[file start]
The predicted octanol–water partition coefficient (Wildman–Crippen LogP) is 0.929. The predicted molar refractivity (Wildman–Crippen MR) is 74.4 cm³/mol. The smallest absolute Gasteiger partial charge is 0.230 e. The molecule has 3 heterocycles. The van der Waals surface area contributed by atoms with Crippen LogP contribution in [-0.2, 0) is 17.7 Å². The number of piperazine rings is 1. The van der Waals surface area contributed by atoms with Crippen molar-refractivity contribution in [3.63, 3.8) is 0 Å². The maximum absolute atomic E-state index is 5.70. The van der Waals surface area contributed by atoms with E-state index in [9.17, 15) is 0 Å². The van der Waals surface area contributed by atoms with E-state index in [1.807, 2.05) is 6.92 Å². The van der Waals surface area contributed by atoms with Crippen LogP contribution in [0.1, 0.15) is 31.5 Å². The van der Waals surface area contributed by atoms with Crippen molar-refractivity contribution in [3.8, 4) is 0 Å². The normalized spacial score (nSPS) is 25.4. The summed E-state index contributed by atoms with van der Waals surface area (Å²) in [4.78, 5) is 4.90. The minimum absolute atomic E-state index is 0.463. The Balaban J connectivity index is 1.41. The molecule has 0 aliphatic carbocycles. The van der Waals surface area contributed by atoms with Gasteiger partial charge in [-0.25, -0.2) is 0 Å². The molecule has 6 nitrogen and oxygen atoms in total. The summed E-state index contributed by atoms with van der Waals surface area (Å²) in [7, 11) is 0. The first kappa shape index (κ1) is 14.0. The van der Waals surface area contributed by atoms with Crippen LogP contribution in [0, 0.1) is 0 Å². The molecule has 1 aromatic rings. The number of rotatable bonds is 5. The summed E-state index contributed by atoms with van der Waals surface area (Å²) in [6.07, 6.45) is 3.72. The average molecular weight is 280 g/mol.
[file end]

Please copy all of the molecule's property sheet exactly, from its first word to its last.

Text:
The predicted octanol–water partition coefficient (Wildman–Crippen LogP) is 0.929. The predicted molar refractivity (Wildman–Crippen MR) is 74.4 cm³/mol. The smallest absolute Gasteiger partial charge is 0.230 e. The molecule has 3 heterocycles. The van der Waals surface area contributed by atoms with Crippen LogP contribution in [-0.2, 0) is 17.7 Å². The number of piperazine rings is 1. The van der Waals surface area contributed by atoms with Crippen molar-refractivity contribution in [3.63, 3.8) is 0 Å². The maximum absolute atomic E-state index is 5.70. The van der Waals surface area contributed by atoms with E-state index in [9.17, 15) is 0 Å². The van der Waals surface area contributed by atoms with E-state index in [1.807, 2.05) is 6.92 Å². The van der Waals surface area contributed by atoms with Crippen LogP contribution in [0.1, 0.15) is 31.5 Å². The van der Waals surface area contributed by atoms with Crippen molar-refractivity contribution in [3.8, 4) is 0 Å². The normalized spacial score (nSPS) is 25.4. The summed E-state index contributed by atoms with van der Waals surface area (Å²) in [4.78, 5) is 4.90. The minimum absolute atomic E-state index is 0.463. The Balaban J connectivity index is 1.41. The molecule has 0 aliphatic carbocycles. The van der Waals surface area contributed by atoms with Gasteiger partial charge in [-0.25, -0.2) is 0 Å². The molecule has 6 nitrogen and oxygen atoms in total. The summed E-state index contributed by atoms with van der Waals surface area (Å²) in [7, 11) is 0. The first kappa shape index (κ1) is 14.0. The van der Waals surface area contributed by atoms with Crippen LogP contribution in [0, 0.1) is 0 Å². The molecule has 1 aromatic rings. The number of rotatable bonds is 5. The summed E-state index contributed by atoms with van der Waals surface area (Å²) in [6.07, 6.45) is 3.72. The average molecular weight is 280 g/mol.